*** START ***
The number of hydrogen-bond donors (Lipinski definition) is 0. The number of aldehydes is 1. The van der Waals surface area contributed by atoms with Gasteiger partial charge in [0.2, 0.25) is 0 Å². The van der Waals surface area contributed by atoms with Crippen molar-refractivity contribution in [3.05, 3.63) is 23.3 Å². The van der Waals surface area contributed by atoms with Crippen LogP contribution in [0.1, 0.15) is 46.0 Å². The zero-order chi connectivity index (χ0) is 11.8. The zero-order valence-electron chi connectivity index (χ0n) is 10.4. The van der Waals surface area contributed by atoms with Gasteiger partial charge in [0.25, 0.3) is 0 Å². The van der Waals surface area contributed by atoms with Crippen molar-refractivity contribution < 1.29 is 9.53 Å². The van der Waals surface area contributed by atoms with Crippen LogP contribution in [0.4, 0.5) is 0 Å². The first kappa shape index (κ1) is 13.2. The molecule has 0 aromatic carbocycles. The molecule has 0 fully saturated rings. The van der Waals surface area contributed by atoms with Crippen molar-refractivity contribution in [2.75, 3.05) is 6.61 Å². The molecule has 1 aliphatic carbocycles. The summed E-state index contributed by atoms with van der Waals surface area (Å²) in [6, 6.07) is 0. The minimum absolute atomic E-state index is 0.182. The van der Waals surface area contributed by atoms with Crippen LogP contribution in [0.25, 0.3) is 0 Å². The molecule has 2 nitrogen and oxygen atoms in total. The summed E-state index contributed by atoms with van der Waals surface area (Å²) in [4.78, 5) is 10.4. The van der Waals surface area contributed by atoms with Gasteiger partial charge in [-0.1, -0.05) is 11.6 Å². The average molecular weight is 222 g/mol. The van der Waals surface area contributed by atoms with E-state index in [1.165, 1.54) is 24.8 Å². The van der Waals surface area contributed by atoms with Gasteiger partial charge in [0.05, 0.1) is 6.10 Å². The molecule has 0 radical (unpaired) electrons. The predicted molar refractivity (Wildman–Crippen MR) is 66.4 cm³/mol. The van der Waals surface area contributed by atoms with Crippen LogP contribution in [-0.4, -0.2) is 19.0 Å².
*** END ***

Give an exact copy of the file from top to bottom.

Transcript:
The number of hydrogen-bond donors (Lipinski definition) is 0. The number of aldehydes is 1. The van der Waals surface area contributed by atoms with Gasteiger partial charge in [0.2, 0.25) is 0 Å². The van der Waals surface area contributed by atoms with Crippen molar-refractivity contribution in [3.05, 3.63) is 23.3 Å². The van der Waals surface area contributed by atoms with Crippen LogP contribution in [0.1, 0.15) is 46.0 Å². The zero-order chi connectivity index (χ0) is 11.8. The zero-order valence-electron chi connectivity index (χ0n) is 10.4. The van der Waals surface area contributed by atoms with Gasteiger partial charge in [0.25, 0.3) is 0 Å². The van der Waals surface area contributed by atoms with Crippen molar-refractivity contribution < 1.29 is 9.53 Å². The van der Waals surface area contributed by atoms with Crippen LogP contribution in [0.4, 0.5) is 0 Å². The first kappa shape index (κ1) is 13.2. The molecule has 0 aromatic carbocycles. The molecule has 0 fully saturated rings. The van der Waals surface area contributed by atoms with Crippen molar-refractivity contribution in [2.75, 3.05) is 6.61 Å². The molecule has 1 aliphatic carbocycles. The summed E-state index contributed by atoms with van der Waals surface area (Å²) in [6, 6.07) is 0. The minimum absolute atomic E-state index is 0.182. The van der Waals surface area contributed by atoms with Crippen LogP contribution in [0.25, 0.3) is 0 Å². The molecule has 2 nitrogen and oxygen atoms in total. The summed E-state index contributed by atoms with van der Waals surface area (Å²) in [4.78, 5) is 10.4. The van der Waals surface area contributed by atoms with Gasteiger partial charge in [-0.1, -0.05) is 11.6 Å². The average molecular weight is 222 g/mol. The van der Waals surface area contributed by atoms with E-state index in [1.165, 1.54) is 24.8 Å². The van der Waals surface area contributed by atoms with Gasteiger partial charge in [0.05, 0.1) is 6.10 Å². The molecule has 0 radical (unpaired) electrons. The predicted molar refractivity (Wildman–Crippen MR) is 66.4 cm³/mol. The van der Waals surface area contributed by atoms with Crippen LogP contribution in [-0.4, -0.2) is 19.0 Å².